The board of the Hispanic Jewish Foundation (Fundación HispanoJudía) erected a monument in the port of Cartagena in Spain to mark 530 years since the Alhambra Decree that forced the expulsion of Jews from Spain.

The foundation said it commissioned the piece, “El Abrazo” (“The Embrace”), for the José Sacal Foundation “as a gesture of the new relationship between the Hispanic and Jewish worlds.” Mexican Jewish artist José Sacal died during the coronavirus pandemic.

The monument’s location is also significant because the port of Cartagena was the last place in the Iberian Peninsula that Jews saw before they left Spain by sea following the anti-Jewish decree.

The monument’s unveiling was attended by the regional government of Murcia, led by its president, Fernando Lopez Mira; the mayor of Cartagena; Hispanic Jewish Foundation president David Hatchwell; and 30 members of its board of trustees from various countries.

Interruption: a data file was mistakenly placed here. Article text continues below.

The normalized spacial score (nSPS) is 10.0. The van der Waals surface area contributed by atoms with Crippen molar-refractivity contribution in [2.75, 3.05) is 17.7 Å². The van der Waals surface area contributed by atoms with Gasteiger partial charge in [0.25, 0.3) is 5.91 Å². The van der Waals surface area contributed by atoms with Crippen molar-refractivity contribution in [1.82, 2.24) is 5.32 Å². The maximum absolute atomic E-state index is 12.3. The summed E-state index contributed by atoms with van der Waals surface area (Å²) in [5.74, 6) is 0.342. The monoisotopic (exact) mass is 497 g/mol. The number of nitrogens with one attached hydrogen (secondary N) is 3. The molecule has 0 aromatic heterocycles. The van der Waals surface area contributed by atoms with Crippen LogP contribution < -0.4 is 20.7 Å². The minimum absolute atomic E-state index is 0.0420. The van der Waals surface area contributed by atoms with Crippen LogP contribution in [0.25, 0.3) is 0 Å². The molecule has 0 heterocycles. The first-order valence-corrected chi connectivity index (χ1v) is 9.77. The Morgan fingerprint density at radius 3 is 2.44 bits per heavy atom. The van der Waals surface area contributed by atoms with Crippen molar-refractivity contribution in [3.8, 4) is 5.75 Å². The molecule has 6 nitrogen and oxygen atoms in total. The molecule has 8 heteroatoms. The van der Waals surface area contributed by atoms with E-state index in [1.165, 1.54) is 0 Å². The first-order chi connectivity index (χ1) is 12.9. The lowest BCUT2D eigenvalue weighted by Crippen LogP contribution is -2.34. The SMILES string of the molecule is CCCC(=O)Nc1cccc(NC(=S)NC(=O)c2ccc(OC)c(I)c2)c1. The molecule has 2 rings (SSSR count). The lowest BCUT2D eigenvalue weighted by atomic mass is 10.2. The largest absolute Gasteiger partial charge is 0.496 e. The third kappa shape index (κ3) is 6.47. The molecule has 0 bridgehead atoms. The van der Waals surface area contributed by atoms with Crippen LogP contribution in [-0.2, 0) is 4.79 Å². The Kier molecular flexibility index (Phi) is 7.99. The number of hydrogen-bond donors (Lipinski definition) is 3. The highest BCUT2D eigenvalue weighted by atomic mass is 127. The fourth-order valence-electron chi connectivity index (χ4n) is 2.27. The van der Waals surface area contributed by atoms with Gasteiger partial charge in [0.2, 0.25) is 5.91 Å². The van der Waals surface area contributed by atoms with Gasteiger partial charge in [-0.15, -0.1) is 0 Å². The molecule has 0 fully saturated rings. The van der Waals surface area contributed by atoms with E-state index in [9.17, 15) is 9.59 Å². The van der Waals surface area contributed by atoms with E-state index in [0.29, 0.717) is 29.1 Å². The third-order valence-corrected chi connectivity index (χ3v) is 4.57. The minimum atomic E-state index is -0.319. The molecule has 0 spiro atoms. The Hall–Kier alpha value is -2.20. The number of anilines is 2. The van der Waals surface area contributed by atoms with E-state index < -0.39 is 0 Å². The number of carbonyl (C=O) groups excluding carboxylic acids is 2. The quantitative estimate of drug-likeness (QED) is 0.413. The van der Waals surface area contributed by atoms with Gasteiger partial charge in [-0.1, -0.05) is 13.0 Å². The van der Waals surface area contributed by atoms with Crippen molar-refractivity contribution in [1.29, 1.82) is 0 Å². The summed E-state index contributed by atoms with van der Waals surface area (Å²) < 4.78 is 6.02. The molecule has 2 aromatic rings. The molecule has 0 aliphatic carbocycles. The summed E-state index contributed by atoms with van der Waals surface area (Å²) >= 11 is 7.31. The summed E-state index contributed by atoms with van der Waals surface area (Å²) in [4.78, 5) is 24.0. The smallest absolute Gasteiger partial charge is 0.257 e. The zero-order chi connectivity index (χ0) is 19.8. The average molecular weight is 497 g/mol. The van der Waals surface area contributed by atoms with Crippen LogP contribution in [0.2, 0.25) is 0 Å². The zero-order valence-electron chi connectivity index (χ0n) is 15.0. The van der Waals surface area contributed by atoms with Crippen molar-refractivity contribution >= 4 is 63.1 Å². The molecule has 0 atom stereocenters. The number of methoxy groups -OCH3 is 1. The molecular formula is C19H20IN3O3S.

On March 31, 1492, Spain’s Catholic monarchs, Isabella I of Castile and Ferdinand II of Aragon, signed a decree ordering the expulsion of practicing Jews from their kingdoms by July 31 of that year. Those who did not leave or convert to Christianity were sentenced to death.

The Alhambra Decree was in effect until the Spanish Constitution of 1869 officially granted freedom of religion. By then, hundreds of thousands of Jews had fled Spain.

“The decree was the last stroke of anti-Semitism that ended one of the most magnificent Jewish Diaspora communities in history,” said Hatchwell. “What occurred in the Iberian Peninsula over the following 500 years was the cruel and complete eradication of anything associated with Judaism. However, Spain is currently experiencing a revival of its Jewish community.”

López Mira said the statue honors “all those who were forced from their homes and left their lives behind, but who nonetheless never gave up on their dream to return.”

Spain established diplomatic relations with Israel in 1986. In 2015, a law was passed that gives the right to the descendants of Sephardic Jews to obtain Spanish citizenship.

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